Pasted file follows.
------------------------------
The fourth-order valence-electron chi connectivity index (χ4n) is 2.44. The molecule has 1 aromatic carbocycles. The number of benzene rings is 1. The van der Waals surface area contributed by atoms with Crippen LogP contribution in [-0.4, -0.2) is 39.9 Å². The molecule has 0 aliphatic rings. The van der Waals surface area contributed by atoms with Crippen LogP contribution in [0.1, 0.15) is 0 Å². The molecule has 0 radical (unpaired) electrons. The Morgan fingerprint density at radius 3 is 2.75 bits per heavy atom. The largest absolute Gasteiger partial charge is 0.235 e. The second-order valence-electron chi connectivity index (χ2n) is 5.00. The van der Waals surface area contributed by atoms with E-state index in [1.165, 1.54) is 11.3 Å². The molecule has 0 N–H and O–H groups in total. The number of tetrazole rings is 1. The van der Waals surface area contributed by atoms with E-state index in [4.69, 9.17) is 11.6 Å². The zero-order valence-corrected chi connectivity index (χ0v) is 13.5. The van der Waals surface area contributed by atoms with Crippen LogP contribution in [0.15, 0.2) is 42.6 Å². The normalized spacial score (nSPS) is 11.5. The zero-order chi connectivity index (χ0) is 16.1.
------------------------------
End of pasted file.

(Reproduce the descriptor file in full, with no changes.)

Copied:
The fourth-order valence-electron chi connectivity index (χ4n) is 2.44. The molecule has 1 aromatic carbocycles. The number of benzene rings is 1. The van der Waals surface area contributed by atoms with Crippen LogP contribution in [-0.4, -0.2) is 39.9 Å². The molecule has 0 aliphatic rings. The van der Waals surface area contributed by atoms with Crippen LogP contribution in [0.1, 0.15) is 0 Å². The molecule has 0 radical (unpaired) electrons. The Morgan fingerprint density at radius 3 is 2.75 bits per heavy atom. The largest absolute Gasteiger partial charge is 0.235 e. The second-order valence-electron chi connectivity index (χ2n) is 5.00. The van der Waals surface area contributed by atoms with E-state index in [1.165, 1.54) is 11.3 Å². The molecule has 0 N–H and O–H groups in total. The number of tetrazole rings is 1. The van der Waals surface area contributed by atoms with E-state index in [4.69, 9.17) is 11.6 Å². The zero-order valence-corrected chi connectivity index (χ0v) is 13.5. The van der Waals surface area contributed by atoms with Crippen LogP contribution in [0.15, 0.2) is 42.6 Å². The normalized spacial score (nSPS) is 11.5. The zero-order chi connectivity index (χ0) is 16.1.